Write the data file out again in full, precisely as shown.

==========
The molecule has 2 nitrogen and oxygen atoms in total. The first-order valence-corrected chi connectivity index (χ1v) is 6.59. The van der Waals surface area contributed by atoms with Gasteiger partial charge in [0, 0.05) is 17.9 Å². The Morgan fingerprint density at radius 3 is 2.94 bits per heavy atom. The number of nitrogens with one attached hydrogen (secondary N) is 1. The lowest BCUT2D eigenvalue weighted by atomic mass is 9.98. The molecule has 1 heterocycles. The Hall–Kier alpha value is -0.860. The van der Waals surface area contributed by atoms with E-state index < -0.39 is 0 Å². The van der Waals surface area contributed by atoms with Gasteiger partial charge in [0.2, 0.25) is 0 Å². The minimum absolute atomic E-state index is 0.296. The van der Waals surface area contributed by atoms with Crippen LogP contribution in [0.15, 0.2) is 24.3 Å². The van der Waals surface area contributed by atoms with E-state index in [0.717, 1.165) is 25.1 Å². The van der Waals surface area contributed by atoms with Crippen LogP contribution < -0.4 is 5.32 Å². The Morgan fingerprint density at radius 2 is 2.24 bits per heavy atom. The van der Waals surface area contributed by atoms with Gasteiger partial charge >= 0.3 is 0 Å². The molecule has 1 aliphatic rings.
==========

The molecule has 2 nitrogen and oxygen atoms in total. The first-order valence-corrected chi connectivity index (χ1v) is 6.59. The van der Waals surface area contributed by atoms with Gasteiger partial charge in [0, 0.05) is 17.9 Å². The Morgan fingerprint density at radius 3 is 2.94 bits per heavy atom. The number of nitrogens with one attached hydrogen (secondary N) is 1. The lowest BCUT2D eigenvalue weighted by atomic mass is 9.98. The molecule has 1 heterocycles. The Hall–Kier alpha value is -0.860. The van der Waals surface area contributed by atoms with E-state index < -0.39 is 0 Å². The van der Waals surface area contributed by atoms with Gasteiger partial charge in [0.2, 0.25) is 0 Å². The minimum absolute atomic E-state index is 0.296. The van der Waals surface area contributed by atoms with Crippen LogP contribution in [0.15, 0.2) is 24.3 Å². The van der Waals surface area contributed by atoms with E-state index in [0.717, 1.165) is 25.1 Å². The van der Waals surface area contributed by atoms with Crippen LogP contribution < -0.4 is 5.32 Å². The Morgan fingerprint density at radius 2 is 2.24 bits per heavy atom. The van der Waals surface area contributed by atoms with Gasteiger partial charge >= 0.3 is 0 Å². The molecule has 1 aliphatic rings.